Sylvie Goulard reflected briefly on the French outcome, noting that the motivations behind the “no” vote in her country varied greatly: 46% of those that had voted down the Constitution believed that it would have increased unemployment in France, while 40% wanted to express their overall discontent. The remainder of the “no” voters had wanted to renegotiate a better Treaty. Overall, the French were supportive of Europe, but many had felt that one could be pro-European and vote against the Treaty: 34% had found the document to be “too liberal.” The French had largely “refused to see that the solutions were in the Constitution.” The fact that a Convention had been called to draft the Constitution had not been sufficient for many voters and had not convinced them that it had not been written by technocrats in Brussels. A fear of ever-continuing enlargement had also prompted voters to cast “no” ballots. People were confused about enlargement and the criteria for expanding the Union. She advocated a clear demarcation of Europe’s natural borders to increase the confidence of European citizens.

European voters were largely asking: “What is the purpose of this European Union.” Politicians had to resolutely respond that the Union was the only answer to an increasingly globalised world – not, in fact, a Trojan horse of globalisation. She warned of the growth in populist rhetoric on the national level in many Member States, which could usher in a true crisis of democracy. She agreed with Mr. Palmer that a key danger in Europe today was the obvious division between elites and the rest of the population. Elites were a necessary societal component but they needed to work in a transparent environment to make their decisions understandable. She also noted that one or two countries should never be able to hold the other Member States hostage. “When you allow countries to vote separately, based on separate national campaigns on what is supposed to be a European Treaty, you have to bear a greater risk that a negative vote will be your answer.”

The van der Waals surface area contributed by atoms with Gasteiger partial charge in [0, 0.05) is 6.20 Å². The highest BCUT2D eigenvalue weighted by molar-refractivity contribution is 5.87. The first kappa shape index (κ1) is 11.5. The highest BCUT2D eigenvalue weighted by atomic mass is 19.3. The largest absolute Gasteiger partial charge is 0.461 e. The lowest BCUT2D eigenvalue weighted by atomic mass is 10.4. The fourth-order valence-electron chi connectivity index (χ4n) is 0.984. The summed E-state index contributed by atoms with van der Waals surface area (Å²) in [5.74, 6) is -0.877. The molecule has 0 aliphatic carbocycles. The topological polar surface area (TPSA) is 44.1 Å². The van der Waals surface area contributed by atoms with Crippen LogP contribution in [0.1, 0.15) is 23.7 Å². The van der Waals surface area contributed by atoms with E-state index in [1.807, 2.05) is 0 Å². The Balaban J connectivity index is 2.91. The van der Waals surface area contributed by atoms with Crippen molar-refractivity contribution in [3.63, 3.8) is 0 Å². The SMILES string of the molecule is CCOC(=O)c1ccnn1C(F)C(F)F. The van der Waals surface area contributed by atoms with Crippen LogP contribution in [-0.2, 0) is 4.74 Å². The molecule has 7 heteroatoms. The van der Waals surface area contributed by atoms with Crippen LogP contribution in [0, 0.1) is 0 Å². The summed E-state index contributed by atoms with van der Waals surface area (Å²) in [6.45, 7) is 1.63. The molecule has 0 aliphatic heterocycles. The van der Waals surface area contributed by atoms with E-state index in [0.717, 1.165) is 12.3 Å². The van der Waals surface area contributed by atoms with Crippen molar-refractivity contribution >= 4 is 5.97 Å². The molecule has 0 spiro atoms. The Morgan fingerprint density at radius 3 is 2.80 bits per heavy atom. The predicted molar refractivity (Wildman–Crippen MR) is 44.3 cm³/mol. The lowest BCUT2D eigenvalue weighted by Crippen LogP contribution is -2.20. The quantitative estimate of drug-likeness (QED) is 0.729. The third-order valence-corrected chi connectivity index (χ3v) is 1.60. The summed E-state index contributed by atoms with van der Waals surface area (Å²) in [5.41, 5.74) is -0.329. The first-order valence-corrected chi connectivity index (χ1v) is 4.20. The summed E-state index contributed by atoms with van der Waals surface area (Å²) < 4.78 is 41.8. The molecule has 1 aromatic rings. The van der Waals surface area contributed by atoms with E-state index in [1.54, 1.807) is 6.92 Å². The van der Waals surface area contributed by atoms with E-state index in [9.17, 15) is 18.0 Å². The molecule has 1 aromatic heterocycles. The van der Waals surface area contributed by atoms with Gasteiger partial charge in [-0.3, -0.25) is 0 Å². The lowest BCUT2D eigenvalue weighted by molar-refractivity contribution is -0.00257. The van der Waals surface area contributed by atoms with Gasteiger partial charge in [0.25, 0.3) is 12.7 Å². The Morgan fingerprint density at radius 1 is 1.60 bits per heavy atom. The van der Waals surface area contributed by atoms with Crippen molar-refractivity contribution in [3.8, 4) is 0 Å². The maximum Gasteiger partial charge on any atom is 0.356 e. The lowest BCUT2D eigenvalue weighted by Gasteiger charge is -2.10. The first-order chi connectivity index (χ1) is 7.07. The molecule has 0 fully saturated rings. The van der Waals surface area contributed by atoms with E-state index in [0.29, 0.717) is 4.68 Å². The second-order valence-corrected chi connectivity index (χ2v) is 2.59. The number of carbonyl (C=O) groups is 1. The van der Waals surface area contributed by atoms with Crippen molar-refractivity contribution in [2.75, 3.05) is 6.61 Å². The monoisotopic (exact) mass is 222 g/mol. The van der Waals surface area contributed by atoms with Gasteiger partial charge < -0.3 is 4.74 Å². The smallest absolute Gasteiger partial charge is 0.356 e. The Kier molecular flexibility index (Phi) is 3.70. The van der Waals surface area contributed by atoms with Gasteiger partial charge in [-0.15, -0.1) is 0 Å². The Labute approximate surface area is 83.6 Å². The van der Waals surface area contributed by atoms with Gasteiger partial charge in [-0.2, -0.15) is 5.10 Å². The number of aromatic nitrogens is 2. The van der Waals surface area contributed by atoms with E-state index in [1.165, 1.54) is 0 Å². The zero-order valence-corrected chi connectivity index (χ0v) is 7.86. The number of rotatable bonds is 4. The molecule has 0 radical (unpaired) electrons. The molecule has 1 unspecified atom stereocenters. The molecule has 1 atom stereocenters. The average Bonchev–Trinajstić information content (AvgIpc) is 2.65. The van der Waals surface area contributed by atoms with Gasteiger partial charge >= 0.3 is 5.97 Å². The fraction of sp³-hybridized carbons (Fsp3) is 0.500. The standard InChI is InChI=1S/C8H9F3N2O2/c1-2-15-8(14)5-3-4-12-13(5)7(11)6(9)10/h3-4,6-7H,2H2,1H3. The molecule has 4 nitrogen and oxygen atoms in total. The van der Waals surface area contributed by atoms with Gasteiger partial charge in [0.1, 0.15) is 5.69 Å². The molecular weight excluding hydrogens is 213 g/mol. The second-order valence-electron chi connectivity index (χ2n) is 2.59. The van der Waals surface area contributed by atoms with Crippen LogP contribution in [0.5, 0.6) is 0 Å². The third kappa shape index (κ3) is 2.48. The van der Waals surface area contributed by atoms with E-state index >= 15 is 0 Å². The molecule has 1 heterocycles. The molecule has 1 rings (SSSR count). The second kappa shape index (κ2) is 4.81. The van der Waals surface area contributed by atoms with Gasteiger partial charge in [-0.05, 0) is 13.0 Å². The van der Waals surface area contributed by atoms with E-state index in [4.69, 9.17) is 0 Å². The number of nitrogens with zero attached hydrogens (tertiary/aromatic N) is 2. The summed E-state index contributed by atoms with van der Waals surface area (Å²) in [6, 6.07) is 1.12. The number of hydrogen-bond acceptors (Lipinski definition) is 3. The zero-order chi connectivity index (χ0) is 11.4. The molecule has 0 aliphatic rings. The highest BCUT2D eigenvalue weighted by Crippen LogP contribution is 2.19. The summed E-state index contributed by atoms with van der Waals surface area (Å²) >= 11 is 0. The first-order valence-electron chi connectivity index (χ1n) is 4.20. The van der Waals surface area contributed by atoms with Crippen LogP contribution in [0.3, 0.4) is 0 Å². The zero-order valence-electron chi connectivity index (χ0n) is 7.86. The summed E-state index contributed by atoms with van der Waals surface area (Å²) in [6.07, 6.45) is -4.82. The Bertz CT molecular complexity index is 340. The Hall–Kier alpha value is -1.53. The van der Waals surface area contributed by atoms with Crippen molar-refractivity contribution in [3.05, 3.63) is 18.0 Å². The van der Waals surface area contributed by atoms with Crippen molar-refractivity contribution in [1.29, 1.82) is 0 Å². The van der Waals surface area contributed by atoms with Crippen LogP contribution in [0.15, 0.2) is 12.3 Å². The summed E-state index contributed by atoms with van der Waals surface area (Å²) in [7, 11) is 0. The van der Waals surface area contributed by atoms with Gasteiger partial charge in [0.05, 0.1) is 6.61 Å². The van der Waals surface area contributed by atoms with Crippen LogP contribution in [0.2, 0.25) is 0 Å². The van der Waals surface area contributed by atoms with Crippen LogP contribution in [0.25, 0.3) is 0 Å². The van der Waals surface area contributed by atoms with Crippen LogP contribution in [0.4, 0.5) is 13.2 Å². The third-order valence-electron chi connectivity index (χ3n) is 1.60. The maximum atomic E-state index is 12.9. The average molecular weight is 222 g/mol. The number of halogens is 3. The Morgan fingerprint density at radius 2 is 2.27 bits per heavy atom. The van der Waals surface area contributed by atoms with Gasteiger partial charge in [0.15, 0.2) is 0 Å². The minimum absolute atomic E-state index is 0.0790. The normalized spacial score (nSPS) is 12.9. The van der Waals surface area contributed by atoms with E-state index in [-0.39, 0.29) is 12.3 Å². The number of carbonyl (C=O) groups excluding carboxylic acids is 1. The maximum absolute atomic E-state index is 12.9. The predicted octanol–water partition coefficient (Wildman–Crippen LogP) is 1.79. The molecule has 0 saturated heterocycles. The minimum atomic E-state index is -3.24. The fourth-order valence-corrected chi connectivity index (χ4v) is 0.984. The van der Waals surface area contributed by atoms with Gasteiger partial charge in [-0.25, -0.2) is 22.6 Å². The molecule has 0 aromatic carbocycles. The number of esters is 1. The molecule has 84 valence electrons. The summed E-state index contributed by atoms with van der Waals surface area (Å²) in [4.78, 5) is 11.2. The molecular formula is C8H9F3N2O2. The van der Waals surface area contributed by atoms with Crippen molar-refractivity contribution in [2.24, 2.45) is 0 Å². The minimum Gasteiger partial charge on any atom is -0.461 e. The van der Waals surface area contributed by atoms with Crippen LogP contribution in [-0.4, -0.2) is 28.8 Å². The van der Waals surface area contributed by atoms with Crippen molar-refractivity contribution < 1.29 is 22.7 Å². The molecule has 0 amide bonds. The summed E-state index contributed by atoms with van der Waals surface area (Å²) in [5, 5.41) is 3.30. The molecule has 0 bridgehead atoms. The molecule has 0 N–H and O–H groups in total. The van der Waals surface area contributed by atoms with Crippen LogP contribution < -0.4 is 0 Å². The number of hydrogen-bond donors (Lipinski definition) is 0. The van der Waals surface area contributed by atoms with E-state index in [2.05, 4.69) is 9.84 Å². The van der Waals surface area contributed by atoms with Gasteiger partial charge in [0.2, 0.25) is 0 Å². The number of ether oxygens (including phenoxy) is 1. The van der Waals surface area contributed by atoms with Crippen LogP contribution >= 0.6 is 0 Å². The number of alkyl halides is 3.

Mark Kranenburg, EU Correspondent for NRC Handelsblad, agreed with Ms. Goulard that the French and Dutch “no-s” had not been “no-s” against the actual text of the Constitutional Treaty. He agreed with Mr. Palmer’s view of the enormous gap between citizens and their governments. Had the Dutch parliament voted on the Constitution, instead of holding a referendum, there would have been a positive majority of 85%. In the Netherlands, there had been only two campaigns: the campaign against the Treaty and the campaign against the “no” campaign. The government’s campaign tactics had also been questionable, he noted. Prime Minister Balkenende had confused and disoriented people with quotes such as “If we look at Auschwitz, we know why we must accept the European Constitution.” Many Dutch voters had also cast their “no” vote in an effort to express their feelings on the amount of money the Netherlands paid into the EU Budget. Turkish accession had been less of a focal point in the Netherlands, as compared to the discussion in France. At the same time, many Dutch “no” voters had felt they were losing a part of their identity through Europe. Mr. Kranenburg agreed with previous speakers that a solution was likely to take some time. Much of the Dutch vote had been a protest vote: “They were angry because they had never been asked before.”

Closing the Dialogue, Chairwoman Dana Spinant, Editor of the European Voice, thanked participants, noting, “We are at the beginning of a long, difficult process.”